Vintage engagement rings have a unique and distinctive appearance, not just because of the ring style or its vintage details, but because the diamond shape itself is noticeably different than modern stones. Recognizing vintage diamond shapes, which are eco friendly, can help you choose the best vintage ring for your style while appreciating the rich history and longevity of an older ring.
WHAT YOU NEED TO KNOW--
• Why Diamond Shapes Have Changed
A diamond is a diamond, right? While the chemical composition of these stones may not have changed, how we shape and fashion them has evolved over the centuries. As lapidary techniques have been refined and modern machinery has grown more precise, diamonds and other gemstones can be cut more uniformly. Therefore, older diamond shapes and recycled gemstones that were hand-cut and polished often have slight variations between their facets, variations that give each stone a unique appearance with its own individuality and character. In contrast, modern diamond shapes have more uniformity and geometric perfection. Both styles are beautiful, but as concerns about conflict diamonds and ethical rings continue to grow, more people are rediscovering antique diamond shapes and all their vintage beauty.
9 Vintage Diamond Shapes to Enjoy
There are a number of ethical diamond shapes that are distinctive for their unusual facets and shaping. When looking for a truly vintage shape, watch for these amazing options…
• Cabochon Cut
One of the oldest gemstone shapes, the cabochon cut has no sharp edges, but just a gentle round polish with a smooth surface that lends a rich luster to the stone. This cut is still popular today with softer stones such as opal, garnet, turquoise, and onyx.
• Single Cut
First recorded in the 1300s, this simple cut had eight facets around the stone, surrounding a rather large table, for a total of nine facets on the stone’s crown in a nearly octagonal shape. This is a bold shape but simpler and more direct than many modern variations.
• Pointed Cut
Another very early cut, the pointed cut – also called the pyramid or writing cut – had just four facets creating a distinct pyramidal shape and a sharply pointed stone. While subject to wear on the tip, this is a very unusual stone shape, first noted in the 1400s and 1500s.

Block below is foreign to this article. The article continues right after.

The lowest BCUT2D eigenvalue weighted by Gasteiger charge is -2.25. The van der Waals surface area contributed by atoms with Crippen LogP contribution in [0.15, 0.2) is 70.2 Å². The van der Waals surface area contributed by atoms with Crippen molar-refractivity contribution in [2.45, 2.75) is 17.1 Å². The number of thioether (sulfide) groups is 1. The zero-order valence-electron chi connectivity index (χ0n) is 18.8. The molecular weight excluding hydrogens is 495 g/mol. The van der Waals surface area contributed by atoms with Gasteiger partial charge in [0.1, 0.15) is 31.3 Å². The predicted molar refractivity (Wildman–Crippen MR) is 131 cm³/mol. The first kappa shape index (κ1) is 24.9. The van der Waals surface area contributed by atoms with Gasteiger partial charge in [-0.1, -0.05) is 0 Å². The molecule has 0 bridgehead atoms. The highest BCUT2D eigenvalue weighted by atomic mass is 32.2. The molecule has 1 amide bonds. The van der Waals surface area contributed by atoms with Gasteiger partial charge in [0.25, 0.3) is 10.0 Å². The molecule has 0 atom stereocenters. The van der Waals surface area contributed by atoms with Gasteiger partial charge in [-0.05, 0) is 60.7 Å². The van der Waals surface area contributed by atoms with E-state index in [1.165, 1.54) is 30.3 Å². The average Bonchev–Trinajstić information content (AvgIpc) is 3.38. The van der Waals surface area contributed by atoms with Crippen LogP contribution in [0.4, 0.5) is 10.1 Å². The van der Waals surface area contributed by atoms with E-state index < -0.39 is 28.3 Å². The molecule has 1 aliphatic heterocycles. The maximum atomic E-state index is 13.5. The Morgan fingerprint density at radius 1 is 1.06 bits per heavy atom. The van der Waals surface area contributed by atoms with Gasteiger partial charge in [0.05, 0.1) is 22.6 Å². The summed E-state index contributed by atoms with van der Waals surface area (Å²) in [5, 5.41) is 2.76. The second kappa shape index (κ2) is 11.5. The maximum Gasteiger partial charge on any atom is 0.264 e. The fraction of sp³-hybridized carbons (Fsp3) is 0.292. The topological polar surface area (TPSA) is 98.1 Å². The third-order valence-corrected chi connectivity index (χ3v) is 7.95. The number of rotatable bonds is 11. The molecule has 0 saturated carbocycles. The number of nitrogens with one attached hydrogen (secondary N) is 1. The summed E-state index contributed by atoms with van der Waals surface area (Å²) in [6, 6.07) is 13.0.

• Emerald Cut
While still popular today, the emerald cut first appeared in the 1500s. This is a rectangular stone with slightly cropped corners and an internally stepped look. This stark, geometric diamond shape was especially popular in Art Deco rings.
• Table Cut
A flattened shape with a pronounced table on the crown and simple beveling on the sides, the table cut was most popular from the 1500s through the early 1700s. Today, similar shapes often have more beveling on the sides, creating a deeper visual effect.
• Rose Cut
This romantic cut has rows or layers of triangular facets without any table on the stone, giving the overall shape the appearance of a rose bud. The bottom of the stone is usually flat, and there may be from 3-24 or more facets. This cut first appeared in the 1550s and remained popular through the early 1900s, especially in Victorian rings.
• Old Mine Cut
This square-like or somewhat rectangular shape featured a high crown, small table, small culet, and rounded corners. The deep shape is similar to modern cushion cuts. The old mine cut was most popular in the 1700s and 1800s, including in Victorian rings and Georgian rings.
• Old European Cut
With 58 facets, a small table, small culet, and round perimeter, the old European cut is the forerunner to the modern brilliant cut diamond. This shape was especially popular in Victorian and Edwardian rings and jewelry, and had its heyday from the late 1800s to the 1930s.
• Asscher Cut
The first patented “signature” diamond cut, the Asscher cut first appeared in 1902. This square shape features more facets and a pronounced table, with heavily cropped corners that create an octagonal look. The cut is still produced today, but often with even more facets to further enhance its brilliance, whereas older Asscher cuts have fewer facets and a slightly lower crown.
Choosing a Vintage Diamond Shape
Choosing a vintage engagement ring is an unforgettable experience, yet at the same time you want to make a choice you will really feel good about. One important factor to understand is that each time a modern diamond is cut and redesigned, resources are being used to make those changes, whereas with an antique or vintage ring does not. Choosing ethical, sustainable vintage diamonds help the earth by not requiring any new mining for metals, therefore the is no devastation to land. This is the ultimate in recycling. No matter what your reason is for choosing a vintage or antique ring, we are confident you will find the perfect one that will last a lifetime.
Vintage Diamonds For Everyone:
No matter which era is your favorite, these time-honored diamond shapes have a rich history and individualized character and will continue to have a timeless beauty and elegant appeal that is part of a legacy to pass on to future generations. All of these antique diamond shapes are stunning in their own way, with decades, even centuries, of history and beauty behind them, making any one an amazing choice for a distinguished piece of jewelry.
Find The Perfect Engagement Ring:
Antique diamond cuts are prized not only for their beauty but also for their exquisite attention to detailing and faceting. If you’re looking for a ring with a sense of glamour, sophistication and vintage charm, explore our collection of vintage engagement rings today!